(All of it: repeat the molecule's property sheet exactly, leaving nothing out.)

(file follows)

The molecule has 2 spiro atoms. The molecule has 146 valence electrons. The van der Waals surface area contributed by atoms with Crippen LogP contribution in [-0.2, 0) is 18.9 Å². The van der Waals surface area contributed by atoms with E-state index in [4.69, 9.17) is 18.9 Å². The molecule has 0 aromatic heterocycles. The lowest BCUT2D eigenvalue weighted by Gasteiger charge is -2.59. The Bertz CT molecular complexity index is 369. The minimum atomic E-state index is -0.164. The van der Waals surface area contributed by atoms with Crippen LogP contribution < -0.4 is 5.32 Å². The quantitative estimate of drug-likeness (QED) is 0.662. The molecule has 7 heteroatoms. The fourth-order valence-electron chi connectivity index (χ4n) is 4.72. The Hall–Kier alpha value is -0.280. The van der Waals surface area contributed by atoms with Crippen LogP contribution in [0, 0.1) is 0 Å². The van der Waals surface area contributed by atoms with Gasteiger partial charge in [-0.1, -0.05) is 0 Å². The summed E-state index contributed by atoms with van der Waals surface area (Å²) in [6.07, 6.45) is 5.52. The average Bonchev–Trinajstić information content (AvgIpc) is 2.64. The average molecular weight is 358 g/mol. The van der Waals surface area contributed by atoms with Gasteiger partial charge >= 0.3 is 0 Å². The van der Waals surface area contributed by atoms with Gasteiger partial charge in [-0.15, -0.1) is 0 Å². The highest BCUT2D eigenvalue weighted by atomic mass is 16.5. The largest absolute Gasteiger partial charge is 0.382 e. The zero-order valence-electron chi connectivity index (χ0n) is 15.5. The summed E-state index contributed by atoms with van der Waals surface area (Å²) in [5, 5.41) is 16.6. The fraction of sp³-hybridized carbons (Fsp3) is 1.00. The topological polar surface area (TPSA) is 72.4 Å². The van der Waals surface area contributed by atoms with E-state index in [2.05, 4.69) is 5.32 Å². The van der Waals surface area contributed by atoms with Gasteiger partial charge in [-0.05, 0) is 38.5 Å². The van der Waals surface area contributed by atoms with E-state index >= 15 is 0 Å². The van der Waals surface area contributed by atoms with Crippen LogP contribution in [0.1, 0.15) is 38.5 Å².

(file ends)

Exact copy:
The molecule has 2 spiro atoms. The molecule has 146 valence electrons. The van der Waals surface area contributed by atoms with Crippen LogP contribution in [-0.2, 0) is 18.9 Å². The van der Waals surface area contributed by atoms with E-state index in [4.69, 9.17) is 18.9 Å². The molecule has 0 aromatic heterocycles. The lowest BCUT2D eigenvalue weighted by Gasteiger charge is -2.59. The Bertz CT molecular complexity index is 369. The minimum atomic E-state index is -0.164. The van der Waals surface area contributed by atoms with Crippen LogP contribution < -0.4 is 5.32 Å². The quantitative estimate of drug-likeness (QED) is 0.662. The molecule has 7 heteroatoms. The fourth-order valence-electron chi connectivity index (χ4n) is 4.72. The Hall–Kier alpha value is -0.280. The van der Waals surface area contributed by atoms with Crippen LogP contribution in [0, 0.1) is 0 Å². The van der Waals surface area contributed by atoms with Gasteiger partial charge in [-0.1, -0.05) is 0 Å². The summed E-state index contributed by atoms with van der Waals surface area (Å²) in [6.07, 6.45) is 5.52. The average Bonchev–Trinajstić information content (AvgIpc) is 2.64. The average molecular weight is 358 g/mol. The van der Waals surface area contributed by atoms with Gasteiger partial charge >= 0.3 is 0 Å². The van der Waals surface area contributed by atoms with Gasteiger partial charge in [-0.15, -0.1) is 0 Å². The highest BCUT2D eigenvalue weighted by atomic mass is 16.5. The largest absolute Gasteiger partial charge is 0.382 e. The zero-order valence-electron chi connectivity index (χ0n) is 15.5. The summed E-state index contributed by atoms with van der Waals surface area (Å²) in [5, 5.41) is 16.6. The fraction of sp³-hybridized carbons (Fsp3) is 1.00. The topological polar surface area (TPSA) is 72.4 Å². The van der Waals surface area contributed by atoms with E-state index in [2.05, 4.69) is 5.32 Å². The van der Waals surface area contributed by atoms with Gasteiger partial charge in [-0.05, 0) is 38.5 Å². The van der Waals surface area contributed by atoms with E-state index >= 15 is 0 Å². The van der Waals surface area contributed by atoms with Crippen LogP contribution in [0.1, 0.15) is 38.5 Å².